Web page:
ENGLEWOOD — Leslie Taylor checked on a house for a friend who had been hospitalized Tuesday, and found dozens of animals covered in filth, neglected and an overwhelming stench inside from animal waste.
“I came to help and I walked into this,” Taylor said.
Taylor said she knew her friend had a lot of pets, but not the 30-plus animals authorities found Tuesday at the house on Kilbourne Avenue.
At least 23 cats, seven dogs and three cockatiels were rescued by EARS Animal Rescue Sanctuary. Some fish, birds and rodents that already had died were removed from the house. Sarasota County Animal Control was on the scene.
“She didn’t have as much (pets) as when I last stepped in (about a year ago),” Taylor said. “I saw what it became, and I just want what’s best for her.”
EARS came to rescue the animals when it heard about the conditions from Taylor.
The owner of the home is an elderly woman who suffers from chronic obstructive pulmonary disease and is being treated at Englewood Community Hospital, according to EARS board member Bobbi Austin.
“There were about 30 animals not spayed or neutered,” said Deva Ballantyne, adoptions and store manager at EARS. “This will cost thousands of dollars for us to help properly treat these animals.”
EARS found a variety of dogs at the property, including five bichon frise mixes, one Chihuahua mix and a Pomeranian. They also found domestic short hair and medium-hair cats at the house.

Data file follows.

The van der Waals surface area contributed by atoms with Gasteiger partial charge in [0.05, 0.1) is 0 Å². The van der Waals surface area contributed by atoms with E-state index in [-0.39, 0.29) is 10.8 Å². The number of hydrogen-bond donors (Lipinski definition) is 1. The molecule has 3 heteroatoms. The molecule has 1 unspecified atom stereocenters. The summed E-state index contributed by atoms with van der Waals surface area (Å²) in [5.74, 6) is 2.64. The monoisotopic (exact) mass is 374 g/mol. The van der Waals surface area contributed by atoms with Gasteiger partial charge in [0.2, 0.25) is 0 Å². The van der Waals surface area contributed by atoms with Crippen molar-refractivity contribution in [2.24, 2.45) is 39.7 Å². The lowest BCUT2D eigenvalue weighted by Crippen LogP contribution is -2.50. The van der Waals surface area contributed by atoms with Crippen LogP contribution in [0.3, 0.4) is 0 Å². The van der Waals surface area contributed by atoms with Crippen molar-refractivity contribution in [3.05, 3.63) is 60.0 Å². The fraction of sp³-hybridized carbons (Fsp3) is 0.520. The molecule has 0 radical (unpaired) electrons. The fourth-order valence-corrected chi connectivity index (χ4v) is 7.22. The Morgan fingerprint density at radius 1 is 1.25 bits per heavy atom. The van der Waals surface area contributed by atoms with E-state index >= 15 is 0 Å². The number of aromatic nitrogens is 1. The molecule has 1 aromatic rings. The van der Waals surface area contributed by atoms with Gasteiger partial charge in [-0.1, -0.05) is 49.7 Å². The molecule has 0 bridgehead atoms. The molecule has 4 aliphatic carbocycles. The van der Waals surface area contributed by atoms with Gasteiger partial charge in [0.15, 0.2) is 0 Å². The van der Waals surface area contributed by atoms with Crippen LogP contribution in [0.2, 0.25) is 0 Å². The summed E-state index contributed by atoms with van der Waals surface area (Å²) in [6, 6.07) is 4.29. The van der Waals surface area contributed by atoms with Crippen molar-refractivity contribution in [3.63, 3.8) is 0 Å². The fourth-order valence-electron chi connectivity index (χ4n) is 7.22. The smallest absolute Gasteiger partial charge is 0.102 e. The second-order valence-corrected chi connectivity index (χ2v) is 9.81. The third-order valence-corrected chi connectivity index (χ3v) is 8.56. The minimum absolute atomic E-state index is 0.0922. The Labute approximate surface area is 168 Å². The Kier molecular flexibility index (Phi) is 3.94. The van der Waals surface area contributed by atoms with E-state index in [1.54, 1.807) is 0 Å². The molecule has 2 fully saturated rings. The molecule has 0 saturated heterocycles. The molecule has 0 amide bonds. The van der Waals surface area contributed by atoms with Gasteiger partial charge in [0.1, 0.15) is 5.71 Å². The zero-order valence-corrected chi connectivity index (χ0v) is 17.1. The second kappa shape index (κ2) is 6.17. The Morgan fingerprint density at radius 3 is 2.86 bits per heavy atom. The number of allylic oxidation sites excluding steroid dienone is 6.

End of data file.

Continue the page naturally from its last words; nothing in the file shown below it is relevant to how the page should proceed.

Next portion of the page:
The woman also owned cockatiels and an assortment of rodents. The stench was stronger toward the back of the house, where authorities found a dead cockatiel, a dead rat, and a dead guinea pig and other rodents among the filth from animal waste and discarded trash. Some of the animals had been dead for several weeks, Ballantyne said.
Some of the animals were emaciated when found. Ballantyne said there had been no food in the house for weeks.
“One elderly cat will have to stay with us for the remainder of its life,” Ballantyne said.
EARS, a no-kill shelter, has been working with the woman to place all the animals in its care for some time, Ballantyne said. The woman frequented EARS. No one suspected the problem was this bad, Ballantyne said.
If the live animals had been taken by Sarasota County Animal Control, they would be euthanized within days, Ballantyne said.
Ballantyne said Animal Control was at the house last week and didn’t do anything.
Sarasota County Animal Control referred the Sun to the Sarasota County Sheriff’s Office, which declined to comment Tuesday.
“(The woman is) breathing through tubes, and she’s saying she’ll be home in a week,” Ballantyne said. “If the hospital saw the state of her home, I don’t think they would release her there. The place wasn’t livable for animal or human.”
EARS is working with Loving Care Animal Hospital to provide treatment for the animals, and Ballantyne predicts the cost of care could exceed $10,000.
To adopt any of the rescued animals or for more information, go to http://www.ears4life.com or call 941-475-0636. EARS is located at 145 W. Dearborn St., Englewood.